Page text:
Revelations and Aftershock

Monday’s Austin Triathlon impacted me in a lot of ways, but the aftershocks that I felt for the rest of the week were the strongest of all.  Everything that I thought about and wrote about on Monday concentrated around competing as a triathlete. Out of 160 people in my 35-39 age group, I was 6th in the swim, and 29th overall.  I dropped 14+ minutes off my time from last year, even with a crash during the bike course. In an Olympic distance, I had never broken into the top half, much less being in the top 20%. Unlike my insanely competitive wife (whose competitive spirit I love dearly until it makes our Wii contests turn into wrestling matches), I’ve never really cared who I beat or if I won, but just how I did relative to my goals. And Monday I was proud of the results of my training.

And then Tuesday, I was driving home, and it hit me. All during Monday, the thought of “I did really well for a transplant recipient” never entered my mind. For the first time, I had thought of myself as

a competitive triathlete

not as

a transplant recipient who does triathlons

It may seem like a small difference, but it overwhelmed me with emotion, a strange rush of happiness and overflowing gratitude to all the people who have made this miracle possible, and even brought tears to my eyes.

Six years ago, I wondered if I could ever be an athlete again. And now I’m wondering how much faster I can run.  This thought and feeling hit me over and over again this week. Driving home from swim practice this morning, after knocking down a lot of yardage in the pool, those same thoughts hit me. This started as a way to just prove that I’m healthy, and now most people who meet me through the sport think of me as a competitive athlete, not a transplant recipient who is trying to finish.

I’m still a transplant recipient who does triathlons, and incredibly proud of that identity.  But the fact that I could just be a triathlete for a day highlights the miracle of the gift I received.

A lot of people tell me how amazed they are with what I’ve done.  I really haven’t done anything.  Everything that made this possible happened over five years ago in a hospital surgery wing, where my cousin gave me a second chance at life. I had no idea I’d get so much more than just a second chance.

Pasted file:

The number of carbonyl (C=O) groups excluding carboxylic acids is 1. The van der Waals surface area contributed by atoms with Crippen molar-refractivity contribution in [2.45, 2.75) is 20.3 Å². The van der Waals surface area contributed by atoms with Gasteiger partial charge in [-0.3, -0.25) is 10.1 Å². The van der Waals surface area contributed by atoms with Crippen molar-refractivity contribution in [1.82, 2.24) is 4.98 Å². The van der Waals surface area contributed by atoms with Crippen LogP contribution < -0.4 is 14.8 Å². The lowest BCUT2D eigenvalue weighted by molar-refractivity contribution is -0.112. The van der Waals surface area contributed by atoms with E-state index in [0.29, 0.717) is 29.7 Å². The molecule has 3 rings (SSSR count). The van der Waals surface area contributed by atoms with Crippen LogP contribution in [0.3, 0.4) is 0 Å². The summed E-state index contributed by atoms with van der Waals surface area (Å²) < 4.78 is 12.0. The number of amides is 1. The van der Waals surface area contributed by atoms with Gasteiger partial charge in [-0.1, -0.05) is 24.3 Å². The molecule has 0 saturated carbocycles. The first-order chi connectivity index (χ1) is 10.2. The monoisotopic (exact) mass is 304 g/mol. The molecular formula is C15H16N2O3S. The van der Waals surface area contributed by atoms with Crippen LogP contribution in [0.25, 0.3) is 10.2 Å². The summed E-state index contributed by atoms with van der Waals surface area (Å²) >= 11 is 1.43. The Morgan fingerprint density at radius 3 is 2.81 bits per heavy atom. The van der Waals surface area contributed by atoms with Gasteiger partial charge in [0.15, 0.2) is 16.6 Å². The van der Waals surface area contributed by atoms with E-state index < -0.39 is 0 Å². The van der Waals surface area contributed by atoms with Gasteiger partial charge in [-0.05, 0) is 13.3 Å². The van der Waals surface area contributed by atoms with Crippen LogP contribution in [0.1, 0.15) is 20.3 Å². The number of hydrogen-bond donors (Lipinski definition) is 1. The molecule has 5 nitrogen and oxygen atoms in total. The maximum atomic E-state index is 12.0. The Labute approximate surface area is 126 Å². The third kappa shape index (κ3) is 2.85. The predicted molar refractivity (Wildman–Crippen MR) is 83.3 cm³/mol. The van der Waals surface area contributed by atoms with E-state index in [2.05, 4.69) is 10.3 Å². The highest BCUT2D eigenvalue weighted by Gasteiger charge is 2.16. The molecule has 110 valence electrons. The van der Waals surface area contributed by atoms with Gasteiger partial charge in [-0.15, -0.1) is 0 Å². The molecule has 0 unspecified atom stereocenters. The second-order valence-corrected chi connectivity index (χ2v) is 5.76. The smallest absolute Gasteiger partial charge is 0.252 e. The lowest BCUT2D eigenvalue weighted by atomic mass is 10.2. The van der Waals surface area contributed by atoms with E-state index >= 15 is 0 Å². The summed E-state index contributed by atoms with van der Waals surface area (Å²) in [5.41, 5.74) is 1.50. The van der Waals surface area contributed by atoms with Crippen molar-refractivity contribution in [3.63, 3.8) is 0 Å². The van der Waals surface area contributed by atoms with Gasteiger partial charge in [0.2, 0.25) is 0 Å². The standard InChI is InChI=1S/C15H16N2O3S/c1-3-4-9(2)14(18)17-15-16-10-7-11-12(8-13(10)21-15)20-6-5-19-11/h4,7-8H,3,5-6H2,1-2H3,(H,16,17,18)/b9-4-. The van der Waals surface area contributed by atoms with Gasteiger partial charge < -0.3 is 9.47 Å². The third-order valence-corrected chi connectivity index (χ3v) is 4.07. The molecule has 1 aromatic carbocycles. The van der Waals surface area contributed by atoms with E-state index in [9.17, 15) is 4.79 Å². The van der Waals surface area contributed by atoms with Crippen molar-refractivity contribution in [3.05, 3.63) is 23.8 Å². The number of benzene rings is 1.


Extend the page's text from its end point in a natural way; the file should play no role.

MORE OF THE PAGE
Super Cool Kidney Transplant News

I couldn’t help but share the following links I’ve seen over the last couple of months:

Save Money, Save the Planet

One of my favorite people in the world just launch Blissmo, a Groupon-like service where the products are sustainable.  While I do scan a daily email I get for good deals on stuff I like, it seems like most of the food offerings move me closer to a coronary than better health.  If you’re at all into organic food, sustainable products, green companies, then check them out.

http://www.blissmo.com/join/

Yes, this is still Bryan writing this blog.  While many people would guess that I’d be more likely to be a member of the NRA than the Sierra Club (which, if forced to choose… well…), I am a big fan of recycling.  And in general we shouldn’t be stupid with natural resources.  So check out Blissmo!

2 thoughts on “Revelations and Aftershock

  1. you express very well what I think, too. I don’t want to be a heart patient, just a regular person. though I can’t ever compete with you, your thoughts are so eloquent, they bring tears to my eyes, too. i’m very proud of you, for lots of reasons.

  2. I agree w/ Norma. I started crying when you wrote about being a triathlete & not a transplant recipient who is a triathlete. We are blessed that you are part of our lives. I am glad SPL has you as his Uncle Bryan 🙂

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